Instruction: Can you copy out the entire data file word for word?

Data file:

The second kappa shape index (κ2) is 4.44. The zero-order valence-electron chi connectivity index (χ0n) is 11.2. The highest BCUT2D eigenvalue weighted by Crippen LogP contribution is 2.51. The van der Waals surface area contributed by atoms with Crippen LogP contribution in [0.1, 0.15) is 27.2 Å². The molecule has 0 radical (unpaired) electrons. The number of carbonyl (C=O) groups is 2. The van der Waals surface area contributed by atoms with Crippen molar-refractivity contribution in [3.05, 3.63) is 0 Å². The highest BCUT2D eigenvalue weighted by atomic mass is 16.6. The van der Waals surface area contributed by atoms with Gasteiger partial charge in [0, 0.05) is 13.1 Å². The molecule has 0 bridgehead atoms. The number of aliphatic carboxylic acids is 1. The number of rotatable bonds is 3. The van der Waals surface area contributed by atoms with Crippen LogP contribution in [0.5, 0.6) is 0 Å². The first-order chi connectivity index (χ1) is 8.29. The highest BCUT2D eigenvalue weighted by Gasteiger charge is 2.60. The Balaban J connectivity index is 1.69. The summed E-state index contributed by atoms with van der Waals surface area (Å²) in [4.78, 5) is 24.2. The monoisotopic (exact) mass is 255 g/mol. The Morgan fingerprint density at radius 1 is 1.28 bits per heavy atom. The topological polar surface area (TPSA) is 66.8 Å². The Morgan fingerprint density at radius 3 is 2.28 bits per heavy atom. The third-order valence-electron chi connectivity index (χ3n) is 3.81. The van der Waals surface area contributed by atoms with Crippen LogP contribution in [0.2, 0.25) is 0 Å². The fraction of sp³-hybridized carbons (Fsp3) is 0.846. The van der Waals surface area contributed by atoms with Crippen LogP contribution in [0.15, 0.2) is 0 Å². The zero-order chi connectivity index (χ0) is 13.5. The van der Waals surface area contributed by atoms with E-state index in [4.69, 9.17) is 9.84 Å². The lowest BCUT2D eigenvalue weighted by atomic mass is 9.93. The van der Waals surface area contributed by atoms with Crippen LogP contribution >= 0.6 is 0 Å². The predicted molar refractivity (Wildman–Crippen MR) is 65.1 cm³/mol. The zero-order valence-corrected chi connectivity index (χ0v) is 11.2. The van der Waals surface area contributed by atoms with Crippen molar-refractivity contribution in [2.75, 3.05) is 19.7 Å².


The second kappa shape index (κ2) is 4.44. The zero-order valence-electron chi connectivity index (χ0n) is 11.2. The highest BCUT2D eigenvalue weighted by Crippen LogP contribution is 2.51. The van der Waals surface area contributed by atoms with Crippen LogP contribution in [0.1, 0.15) is 27.2 Å². The molecule has 0 radical (unpaired) electrons. The number of carbonyl (C=O) groups is 2. The van der Waals surface area contributed by atoms with Crippen molar-refractivity contribution in [3.05, 3.63) is 0 Å². The highest BCUT2D eigenvalue weighted by atomic mass is 16.6. The van der Waals surface area contributed by atoms with Gasteiger partial charge in [0, 0.05) is 13.1 Å². The molecule has 0 bridgehead atoms. The number of aliphatic carboxylic acids is 1. The number of rotatable bonds is 3. The van der Waals surface area contributed by atoms with Crippen LogP contribution in [0.5, 0.6) is 0 Å². The first-order chi connectivity index (χ1) is 8.29. The highest BCUT2D eigenvalue weighted by Gasteiger charge is 2.60. The Balaban J connectivity index is 1.69. The summed E-state index contributed by atoms with van der Waals surface area (Å²) in [4.78, 5) is 24.2. The monoisotopic (exact) mass is 255 g/mol. The Morgan fingerprint density at radius 1 is 1.28 bits per heavy atom. The topological polar surface area (TPSA) is 66.8 Å². The Morgan fingerprint density at radius 3 is 2.28 bits per heavy atom. The third-order valence-electron chi connectivity index (χ3n) is 3.81. The van der Waals surface area contributed by atoms with Crippen LogP contribution in [0.2, 0.25) is 0 Å². The fraction of sp³-hybridized carbons (Fsp3) is 0.846. The van der Waals surface area contributed by atoms with Crippen LogP contribution in [0.15, 0.2) is 0 Å². The zero-order chi connectivity index (χ0) is 13.5. The van der Waals surface area contributed by atoms with E-state index in [4.69, 9.17) is 9.84 Å². The lowest BCUT2D eigenvalue weighted by atomic mass is 9.93. The van der Waals surface area contributed by atoms with Crippen LogP contribution >= 0.6 is 0 Å². The predicted molar refractivity (Wildman–Crippen MR) is 65.1 cm³/mol. The zero-order valence-corrected chi connectivity index (χ0v) is 11.2. The van der Waals surface area contributed by atoms with Crippen molar-refractivity contribution in [2.75, 3.05) is 19.7 Å².